BattleBorn Don't Call it A Comeback… Or A moba, Preview

Despite the ongoing success and popularity of the Borderlands franchise, Gearbox Software is badly in need of a win right now. The debacle over both Duke Nukem Forever and Aliens: Colonial Marines and the shitstorm that surrounded two painfully broken games has left a sour taste in the mouths of many, and the developer needs to restore gamers’ faith in its ability to deliver premium gaming once again. And that’s where Battleborn steps in.

Though very much modelled on that winning Borderlands template of a cartoon styled first-person shooter with scope for some cracking co-op, Battleborn also promises to be something a little different. You see, it’s also taking some fresh cues from a variety of other genres, most notably the massively online battle arena (MOBA) which led some people to assume that this would be what the
game is about. Not so according to Gearbox; instead it’s a co-op shooter with additional online competition to consider.

Those MOBA themes will apply to the objective led gameplay and some of the arenas you’ll find yourself fighting in during the game’s set piece moments. Likewise the first multiplayer mode shown off, Incursion, also echoes some MOBA styles crucially how each player in this five-on-five showdown starts off equal but is free to quickly level up through twenty layers of upgrades and abilities, therefore changing the battlefield with almost every decision.

The core game does still reflect much of what made Borderlands so enjoyable, though, with a distant planet once again under threat and a disparate band of anti-heroes teaming up to save the day. You’ll be able to play the campaign in five-player co-op, although how things will pan out into single-player remains to be seen. But certainly the range of characters here could be seen to echo those of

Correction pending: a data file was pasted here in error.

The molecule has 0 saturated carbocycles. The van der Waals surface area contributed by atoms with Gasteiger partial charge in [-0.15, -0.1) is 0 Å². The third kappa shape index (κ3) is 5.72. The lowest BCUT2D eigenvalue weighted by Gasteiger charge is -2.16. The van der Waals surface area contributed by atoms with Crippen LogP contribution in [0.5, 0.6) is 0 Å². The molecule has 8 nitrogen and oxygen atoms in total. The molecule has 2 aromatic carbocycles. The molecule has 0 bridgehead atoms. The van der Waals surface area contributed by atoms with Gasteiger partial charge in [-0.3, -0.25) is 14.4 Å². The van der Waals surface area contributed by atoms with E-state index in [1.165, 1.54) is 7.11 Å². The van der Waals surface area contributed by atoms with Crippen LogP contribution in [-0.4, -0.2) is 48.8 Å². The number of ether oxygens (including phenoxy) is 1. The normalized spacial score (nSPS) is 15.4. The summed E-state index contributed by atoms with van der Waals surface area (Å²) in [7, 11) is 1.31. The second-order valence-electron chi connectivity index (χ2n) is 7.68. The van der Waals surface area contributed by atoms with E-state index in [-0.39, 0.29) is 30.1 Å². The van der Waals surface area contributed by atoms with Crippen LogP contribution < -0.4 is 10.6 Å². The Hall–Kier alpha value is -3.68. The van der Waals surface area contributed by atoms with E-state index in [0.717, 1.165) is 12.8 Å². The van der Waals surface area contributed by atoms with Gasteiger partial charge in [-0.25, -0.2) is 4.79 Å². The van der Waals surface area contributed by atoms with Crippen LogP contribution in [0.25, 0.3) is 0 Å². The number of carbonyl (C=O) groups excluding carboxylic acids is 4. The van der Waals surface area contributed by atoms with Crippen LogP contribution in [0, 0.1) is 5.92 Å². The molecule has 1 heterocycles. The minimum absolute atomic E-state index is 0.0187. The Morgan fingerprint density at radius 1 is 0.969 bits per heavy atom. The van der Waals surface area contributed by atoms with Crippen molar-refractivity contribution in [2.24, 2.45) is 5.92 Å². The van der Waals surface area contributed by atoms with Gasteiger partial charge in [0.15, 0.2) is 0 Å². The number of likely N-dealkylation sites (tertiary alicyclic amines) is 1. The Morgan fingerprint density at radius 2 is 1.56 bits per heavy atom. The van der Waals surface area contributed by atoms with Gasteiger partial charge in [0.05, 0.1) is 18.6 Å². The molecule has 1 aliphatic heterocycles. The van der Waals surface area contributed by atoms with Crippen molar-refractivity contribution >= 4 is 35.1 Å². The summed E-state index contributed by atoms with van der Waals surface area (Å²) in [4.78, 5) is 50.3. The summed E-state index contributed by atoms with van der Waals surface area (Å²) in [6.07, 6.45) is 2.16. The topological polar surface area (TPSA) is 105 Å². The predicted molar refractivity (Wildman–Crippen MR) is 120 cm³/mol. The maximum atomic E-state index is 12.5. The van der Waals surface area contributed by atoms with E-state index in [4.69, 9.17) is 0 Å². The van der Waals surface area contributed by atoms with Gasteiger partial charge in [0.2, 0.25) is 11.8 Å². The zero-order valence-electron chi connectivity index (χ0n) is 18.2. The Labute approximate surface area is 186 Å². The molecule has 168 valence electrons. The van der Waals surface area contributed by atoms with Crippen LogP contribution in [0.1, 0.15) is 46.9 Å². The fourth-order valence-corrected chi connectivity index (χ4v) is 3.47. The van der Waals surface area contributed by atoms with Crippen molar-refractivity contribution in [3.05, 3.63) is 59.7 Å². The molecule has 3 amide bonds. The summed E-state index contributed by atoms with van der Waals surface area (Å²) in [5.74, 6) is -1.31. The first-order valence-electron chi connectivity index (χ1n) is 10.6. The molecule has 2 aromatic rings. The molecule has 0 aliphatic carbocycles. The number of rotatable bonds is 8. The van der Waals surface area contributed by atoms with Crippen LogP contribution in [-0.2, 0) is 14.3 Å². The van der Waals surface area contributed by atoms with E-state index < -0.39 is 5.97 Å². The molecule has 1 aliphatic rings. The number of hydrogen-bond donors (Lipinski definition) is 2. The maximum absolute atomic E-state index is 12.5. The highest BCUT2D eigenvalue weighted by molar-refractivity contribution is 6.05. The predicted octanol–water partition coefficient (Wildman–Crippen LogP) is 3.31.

Pandora’s finest, with a tank, samurai, warrior and so on.

However, what makes Battleborn perhaps more interesting is the greater breadth of character and how each plays in their own unique way rather than simply feeling like the same FPS mechanics in a different outfit. The female warrior, for one, packs a bow and arrow, while we’ve seen two characters (the samurai and a woman looking like a Victorian princess) wielding swords into battle. Clearly differing skill sets and abilities will need to be maximised depending on who you play as, with new characters being unlocked and made playable as you progress.

There’s clearly some solid potential here and, with the fantastical setting and slightly quirky premise, Gearbox is one again free to let its creative juices flow and ideally sculpt something both hugely entertaining and just that little bit original. Well, as long as it doesn’t filter off funds to make Borderlands 3 and wind up outsourcing half of the game to lesser studios, that is.


One feature that could prove key to the game’s long-term appeal is the variety of characters on offer and how they, along with other areas of the game, draw on other genres away from your usual FPS fodder. The female warrior could have come straight out of Skyrim or some other fantasy title, while the steampunk gentleman robot would have looked right at home in Dishonored or BioShock Infinite.

The tank character (with the weirdest head-to-body size ratio we’ve ever seen) is an FPS staple, for sure, but with other characters echoing hack and slash titles or classic action-adventures there should be something for just about everyone. And if those genres are also blended into the game world (we’d imagine RPG-style looting and detailed customisation are shoo ins) then Battleborn could well be an intriguing hybrid of all that’s good in modern, and possibly future, gaming.

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